Something old

This is something I wrote a long time ago, a memory from my childhood in the Peruvian Amazon. I’m falling behind on my 3x-a-week posting goal so I thought I’d dredge something up from the past – my sister calls this “playing in the residue.” I think I was about 11 years old when this story happened. 

***

Aguano Muyuna

My family sat on the bank of the Urubamba river, waiting for the boat that would take us upstream to Aguano Muyuna.  The sun was hot and bright, reflecting off the sand of the riverbank and sparkling in the pebble-bottomed rivulet that ran into the murky brown rushing river.  On the opposite bank, a wall of jungle rose into the sky, slender trees holding up a green canopy and trailing vines and other climbing plants.  Close by, two women from the nearby village of Chazuta were washing their clothes in the rivulet.  We sat on our bags and waited.

I had to go to the bathroom, but there was no bathroom, no outhouse or latrine, so my mother told me to go into a clump of bushes just up the shore from where we sat.  I meandered over, picking my way around knee-high scrub into the higher bushes.  Around the back of the bushes I saw a man cutting coconuts from a palm tree, up on a ladder thwacking away with his machete.  I carefully made my way into the middle of the bushes, peering in all directions to make sure no line of sight would penetrate my shield.  Finally satisfied with my spot, I started to unzip my pants—when a buzzing swarm rose up from the grass at my feet and enveloped my head.  I screamed and ran out of the bushes, zipping up my pants as I ran towards the coconut man, waving my arms wildly around my head and face, feeling the burning sting on my hands.  “Al agua, al agua,” he shouted, waving his machete towards the river.  I stumbled down the bank to where my parents were rising to their feet anxiously.  I had left the cloud of bees behind me but my mother swiftly began to pull live bees and dripping stingers from my hair.  I was sobbing from the pain.  The clothes-washing women hovered around offering advice and clucking sympathetically.

I heard my father say, “maybe we shouldn’t go after all,” in his worried voice.  I didn’t understand.  Because of the bees, we wouldn’t go to Aguano Muyuna?  Was it really possible to cancel a trip?  How could we not go?  Weren’t we all packed and waiting for the boat?  Weren’t people waiting for us to arrive?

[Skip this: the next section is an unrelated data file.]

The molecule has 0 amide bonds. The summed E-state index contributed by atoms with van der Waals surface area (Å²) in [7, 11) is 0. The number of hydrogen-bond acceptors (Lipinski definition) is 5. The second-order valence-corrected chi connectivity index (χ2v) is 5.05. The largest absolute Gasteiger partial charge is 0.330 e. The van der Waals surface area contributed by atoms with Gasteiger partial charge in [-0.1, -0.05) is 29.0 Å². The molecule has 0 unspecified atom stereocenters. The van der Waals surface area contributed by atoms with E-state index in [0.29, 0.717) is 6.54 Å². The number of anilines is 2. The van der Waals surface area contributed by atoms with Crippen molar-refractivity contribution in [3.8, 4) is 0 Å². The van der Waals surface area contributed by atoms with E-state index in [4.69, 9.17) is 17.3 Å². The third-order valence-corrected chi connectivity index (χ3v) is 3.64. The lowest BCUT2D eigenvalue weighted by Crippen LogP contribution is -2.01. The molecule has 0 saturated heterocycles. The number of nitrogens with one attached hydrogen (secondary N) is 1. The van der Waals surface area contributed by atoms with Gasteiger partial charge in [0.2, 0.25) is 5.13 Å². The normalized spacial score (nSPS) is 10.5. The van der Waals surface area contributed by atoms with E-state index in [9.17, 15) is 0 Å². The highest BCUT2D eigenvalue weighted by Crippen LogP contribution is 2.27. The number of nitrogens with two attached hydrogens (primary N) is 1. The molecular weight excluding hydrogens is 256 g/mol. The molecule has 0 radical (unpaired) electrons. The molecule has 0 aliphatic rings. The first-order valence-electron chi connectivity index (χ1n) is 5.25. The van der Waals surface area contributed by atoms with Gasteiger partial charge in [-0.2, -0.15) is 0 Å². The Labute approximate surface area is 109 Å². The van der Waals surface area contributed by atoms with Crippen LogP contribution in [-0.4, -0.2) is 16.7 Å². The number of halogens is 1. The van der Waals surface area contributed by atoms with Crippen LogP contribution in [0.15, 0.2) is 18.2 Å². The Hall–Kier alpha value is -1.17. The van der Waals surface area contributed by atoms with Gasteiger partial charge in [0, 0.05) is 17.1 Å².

The pain had subsided and my crying calmed.  I looked at my arms, wondering how many times I had been stung, trying to count the welts.  I saw big red welts, and between them a whole rash of tiny little bumps.  “Look, Mommy, they must have just barely stung there without leaving the stinger,” I said.  She looked more closely, afraid now.

“Those aren’t stings,” she said.  “That’s a rash.”  She pulled out her toiletry bag and fished for a bottle of antihistamines.  “Take this,” she ordered, handing me a pill with a tall plastic cup filled with boiled water for drinking.  I obeyed.

Evidently my folks decided to go ahead with the trip, because the next I remember we were on the boat heading upriver.  I was no longer in pain, except for my right eye; despite my flailing, one bee had managed to sting me just at the corner of my eye, and the whole eyelid was swelling in a comically lopsided way.  I felt relieved that my accident with the bees hadn’t prevented the trip.

***

To be continued…

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4 Responses to “Something old”

  1. slowmamma Says:

    The jungle is such a beautiful yet harsh place. Your experience seems to validate that. I can’t imagine what it must have been like to grow up as the child of missionaries (or a missionary?). It clearly makes for some special memories.

  2. Rachel Says:

    Wow! Your growing up is so different than any thing I can imagine. I am glad you were OK, that could have been deadly.

    • Elizabeth Says:

      I guess it could have – I never thought about it quite that way. I don’t think we were as aware then of the possibilities of severe allergic reactions, for instance.

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